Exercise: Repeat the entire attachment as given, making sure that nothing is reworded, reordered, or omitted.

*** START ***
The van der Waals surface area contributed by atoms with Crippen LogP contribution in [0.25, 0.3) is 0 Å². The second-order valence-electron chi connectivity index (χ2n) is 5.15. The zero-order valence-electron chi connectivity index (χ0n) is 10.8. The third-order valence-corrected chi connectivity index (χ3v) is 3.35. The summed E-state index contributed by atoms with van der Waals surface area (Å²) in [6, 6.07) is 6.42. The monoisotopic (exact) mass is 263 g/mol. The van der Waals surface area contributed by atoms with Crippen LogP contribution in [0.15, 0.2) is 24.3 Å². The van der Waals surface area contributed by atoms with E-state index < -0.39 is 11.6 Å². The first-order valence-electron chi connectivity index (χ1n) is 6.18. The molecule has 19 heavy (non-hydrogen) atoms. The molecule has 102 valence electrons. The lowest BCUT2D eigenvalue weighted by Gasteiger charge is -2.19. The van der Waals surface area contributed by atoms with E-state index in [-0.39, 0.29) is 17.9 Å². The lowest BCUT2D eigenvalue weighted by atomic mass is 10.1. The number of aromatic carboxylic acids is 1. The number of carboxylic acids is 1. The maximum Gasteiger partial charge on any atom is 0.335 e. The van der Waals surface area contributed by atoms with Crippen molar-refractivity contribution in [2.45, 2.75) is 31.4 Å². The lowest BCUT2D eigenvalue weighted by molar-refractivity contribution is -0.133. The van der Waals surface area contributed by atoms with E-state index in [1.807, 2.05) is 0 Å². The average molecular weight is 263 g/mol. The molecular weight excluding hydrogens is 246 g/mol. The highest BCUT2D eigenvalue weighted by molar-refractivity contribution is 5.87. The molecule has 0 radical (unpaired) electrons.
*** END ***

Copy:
The van der Waals surface area contributed by atoms with Crippen LogP contribution in [0.25, 0.3) is 0 Å². The second-order valence-electron chi connectivity index (χ2n) is 5.15. The zero-order valence-electron chi connectivity index (χ0n) is 10.8. The third-order valence-corrected chi connectivity index (χ3v) is 3.35. The summed E-state index contributed by atoms with van der Waals surface area (Å²) in [6, 6.07) is 6.42. The monoisotopic (exact) mass is 263 g/mol. The van der Waals surface area contributed by atoms with Crippen LogP contribution in [0.15, 0.2) is 24.3 Å². The van der Waals surface area contributed by atoms with E-state index < -0.39 is 11.6 Å². The first-order valence-electron chi connectivity index (χ1n) is 6.18. The molecule has 19 heavy (non-hydrogen) atoms. The molecule has 102 valence electrons. The lowest BCUT2D eigenvalue weighted by Gasteiger charge is -2.19. The van der Waals surface area contributed by atoms with E-state index in [-0.39, 0.29) is 17.9 Å². The lowest BCUT2D eigenvalue weighted by atomic mass is 10.1. The number of aromatic carboxylic acids is 1. The number of carboxylic acids is 1. The maximum Gasteiger partial charge on any atom is 0.335 e. The van der Waals surface area contributed by atoms with Crippen molar-refractivity contribution in [2.45, 2.75) is 31.4 Å². The lowest BCUT2D eigenvalue weighted by molar-refractivity contribution is -0.133. The van der Waals surface area contributed by atoms with E-state index in [1.807, 2.05) is 0 Å². The average molecular weight is 263 g/mol. The molecular weight excluding hydrogens is 246 g/mol. The highest BCUT2D eigenvalue weighted by molar-refractivity contribution is 5.87. The molecule has 0 radical (unpaired) electrons.